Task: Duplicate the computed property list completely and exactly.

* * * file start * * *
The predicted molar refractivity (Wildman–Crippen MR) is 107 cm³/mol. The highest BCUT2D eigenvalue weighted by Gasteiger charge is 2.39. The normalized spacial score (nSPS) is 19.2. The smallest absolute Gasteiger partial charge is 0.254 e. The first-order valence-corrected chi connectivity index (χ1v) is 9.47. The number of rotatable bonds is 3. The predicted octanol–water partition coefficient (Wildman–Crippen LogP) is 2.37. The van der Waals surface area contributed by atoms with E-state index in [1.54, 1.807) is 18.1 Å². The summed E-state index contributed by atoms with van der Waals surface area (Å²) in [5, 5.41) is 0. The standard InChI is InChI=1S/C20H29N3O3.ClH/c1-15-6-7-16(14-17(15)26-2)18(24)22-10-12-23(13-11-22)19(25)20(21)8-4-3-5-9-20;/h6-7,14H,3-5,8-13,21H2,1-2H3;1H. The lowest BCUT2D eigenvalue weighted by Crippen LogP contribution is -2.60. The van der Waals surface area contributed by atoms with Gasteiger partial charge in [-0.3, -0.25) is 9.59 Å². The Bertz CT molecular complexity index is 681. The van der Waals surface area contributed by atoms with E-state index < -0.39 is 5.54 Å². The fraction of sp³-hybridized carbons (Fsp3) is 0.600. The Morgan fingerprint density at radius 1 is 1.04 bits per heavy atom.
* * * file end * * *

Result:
The predicted molar refractivity (Wildman–Crippen MR) is 107 cm³/mol. The highest BCUT2D eigenvalue weighted by Gasteiger charge is 2.39. The normalized spacial score (nSPS) is 19.2. The smallest absolute Gasteiger partial charge is 0.254 e. The first-order valence-corrected chi connectivity index (χ1v) is 9.47. The number of rotatable bonds is 3. The predicted octanol–water partition coefficient (Wildman–Crippen LogP) is 2.37. The van der Waals surface area contributed by atoms with E-state index in [1.54, 1.807) is 18.1 Å². The summed E-state index contributed by atoms with van der Waals surface area (Å²) in [5, 5.41) is 0. The standard InChI is InChI=1S/C20H29N3O3.ClH/c1-15-6-7-16(14-17(15)26-2)18(24)22-10-12-23(13-11-22)19(25)20(21)8-4-3-5-9-20;/h6-7,14H,3-5,8-13,21H2,1-2H3;1H. The lowest BCUT2D eigenvalue weighted by Crippen LogP contribution is -2.60. The van der Waals surface area contributed by atoms with Gasteiger partial charge in [-0.3, -0.25) is 9.59 Å². The Bertz CT molecular complexity index is 681. The van der Waals surface area contributed by atoms with E-state index < -0.39 is 5.54 Å². The fraction of sp³-hybridized carbons (Fsp3) is 0.600. The Morgan fingerprint density at radius 1 is 1.04 bits per heavy atom.